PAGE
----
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Full text of "The Cambridge Natural History"

2O2                                    CQNDYLARTHRA                                   CHAP.

here collected it is clear that a direct effect is produced. If we
are to regard horns as secondary sexual appendages which have
been subsequently handed on to the female by heredity, we should
expect to meet with examples of animals now homed in both
sexes, of which the earlier representatives had the horns confined
to one sex. This is most interestingly shown by the extinct and
Miocene Giraffe, tSamotfaeriuin, of which the male alone had a pair
of short horns, while the skull of the female was entirely hornless;
the modern G-iraffct, as is well known, has horns in both sexes.

It is interesting to note that the existing Perissodactyles and
Axfciodactyles are to be distinguished by their unpaired or paired
horns. But while there are no Artiodactyles with unpaired horns
(save occasional sports) the Perissodactyles have more than once
tried, so to speak, paired horns, which ultimately proved fatal
to them. The Hhinoceros Diceratheriuvn apparently inherited and
improved upon the small paired horns of -Aceratherium, but it has
left no descendant. The paired horned Titanotheria offer another
instance of the same apparent incompatibility between the Perisso-
dactyle structure and the persistence of paired horns.

SUB-OBBER  1.     OONDTTLAItTHBA.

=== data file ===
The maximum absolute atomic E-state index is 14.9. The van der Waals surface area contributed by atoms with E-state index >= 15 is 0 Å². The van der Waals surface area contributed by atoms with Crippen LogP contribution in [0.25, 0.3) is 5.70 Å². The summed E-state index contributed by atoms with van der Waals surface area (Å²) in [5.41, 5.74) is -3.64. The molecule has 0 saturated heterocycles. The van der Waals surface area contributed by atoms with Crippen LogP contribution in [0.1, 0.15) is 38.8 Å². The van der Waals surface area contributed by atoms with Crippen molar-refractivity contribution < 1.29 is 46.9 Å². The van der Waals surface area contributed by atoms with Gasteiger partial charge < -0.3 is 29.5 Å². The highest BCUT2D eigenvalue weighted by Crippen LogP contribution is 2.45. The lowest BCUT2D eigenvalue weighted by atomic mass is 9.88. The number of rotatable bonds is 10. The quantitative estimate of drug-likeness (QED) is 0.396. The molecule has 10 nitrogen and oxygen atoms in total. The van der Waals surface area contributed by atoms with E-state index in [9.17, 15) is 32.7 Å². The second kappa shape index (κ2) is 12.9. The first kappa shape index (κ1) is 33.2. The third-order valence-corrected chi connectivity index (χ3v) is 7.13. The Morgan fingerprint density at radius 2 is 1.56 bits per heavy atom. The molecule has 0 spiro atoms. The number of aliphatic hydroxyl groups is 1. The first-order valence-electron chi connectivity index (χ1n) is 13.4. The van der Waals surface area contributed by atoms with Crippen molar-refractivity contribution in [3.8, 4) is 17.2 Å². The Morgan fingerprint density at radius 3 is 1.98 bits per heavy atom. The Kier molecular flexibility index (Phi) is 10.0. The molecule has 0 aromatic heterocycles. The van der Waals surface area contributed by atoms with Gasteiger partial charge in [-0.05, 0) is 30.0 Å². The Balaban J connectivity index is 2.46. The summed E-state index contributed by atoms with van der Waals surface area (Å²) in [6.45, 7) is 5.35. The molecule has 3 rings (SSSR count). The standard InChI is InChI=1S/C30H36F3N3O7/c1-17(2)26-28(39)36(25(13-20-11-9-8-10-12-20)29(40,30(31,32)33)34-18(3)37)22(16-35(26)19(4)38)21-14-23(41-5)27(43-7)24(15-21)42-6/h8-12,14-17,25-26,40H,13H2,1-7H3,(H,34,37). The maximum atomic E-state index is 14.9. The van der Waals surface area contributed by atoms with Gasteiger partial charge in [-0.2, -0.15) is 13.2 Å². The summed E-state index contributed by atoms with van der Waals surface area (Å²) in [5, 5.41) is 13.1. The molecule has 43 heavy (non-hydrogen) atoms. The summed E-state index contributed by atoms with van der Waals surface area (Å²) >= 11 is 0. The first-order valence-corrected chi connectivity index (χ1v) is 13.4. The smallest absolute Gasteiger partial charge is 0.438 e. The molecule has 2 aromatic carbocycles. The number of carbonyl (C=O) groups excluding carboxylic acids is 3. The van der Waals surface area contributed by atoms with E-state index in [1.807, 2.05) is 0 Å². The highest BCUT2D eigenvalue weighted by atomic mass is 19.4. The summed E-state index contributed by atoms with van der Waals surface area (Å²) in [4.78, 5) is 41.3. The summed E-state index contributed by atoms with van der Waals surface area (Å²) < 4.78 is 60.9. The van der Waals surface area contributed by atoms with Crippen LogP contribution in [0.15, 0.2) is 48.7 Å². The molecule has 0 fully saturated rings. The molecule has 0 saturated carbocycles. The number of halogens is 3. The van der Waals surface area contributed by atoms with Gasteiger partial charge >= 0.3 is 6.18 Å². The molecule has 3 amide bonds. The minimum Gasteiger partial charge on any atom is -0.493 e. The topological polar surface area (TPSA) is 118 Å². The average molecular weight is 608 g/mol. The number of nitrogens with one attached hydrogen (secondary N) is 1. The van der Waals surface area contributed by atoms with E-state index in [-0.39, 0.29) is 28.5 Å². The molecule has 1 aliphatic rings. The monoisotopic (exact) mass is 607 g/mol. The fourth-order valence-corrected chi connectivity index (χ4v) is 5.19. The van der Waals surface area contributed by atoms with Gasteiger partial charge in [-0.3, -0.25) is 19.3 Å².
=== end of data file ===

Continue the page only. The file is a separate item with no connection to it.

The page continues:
This group is characterised by the following assemblage of
characters. Extinct, often plantigrade Ungulates, with five-toed
limbs. Bones of carpus and tarsus not always interlocking, but
sometimes lying above each other in corresponding positions.
The burner us has an entepicondylar foramen. Dental formula
quite complete ; the molars brachyodont and bunodont. The
pretnolars are simpler than the molars. The canines are small.
As with other early types, the zygapophyses are flat and do not
interlock. The astragalus is like that of the Creodonta. This
group was American and European, in range, the remains of its
rather numerous genera beis&g of Eocene time. The best-known
genus is J?henacodus, of which some account will be given before
discussing the, in many cases, more fragmentary remains of
other allied forms.
The genus JPhenacodus was first described so long ago as 1872,
from a few scattered teeth.     Since then several nearly complete
'skeletons have been  obtained, and we are  in  full possession of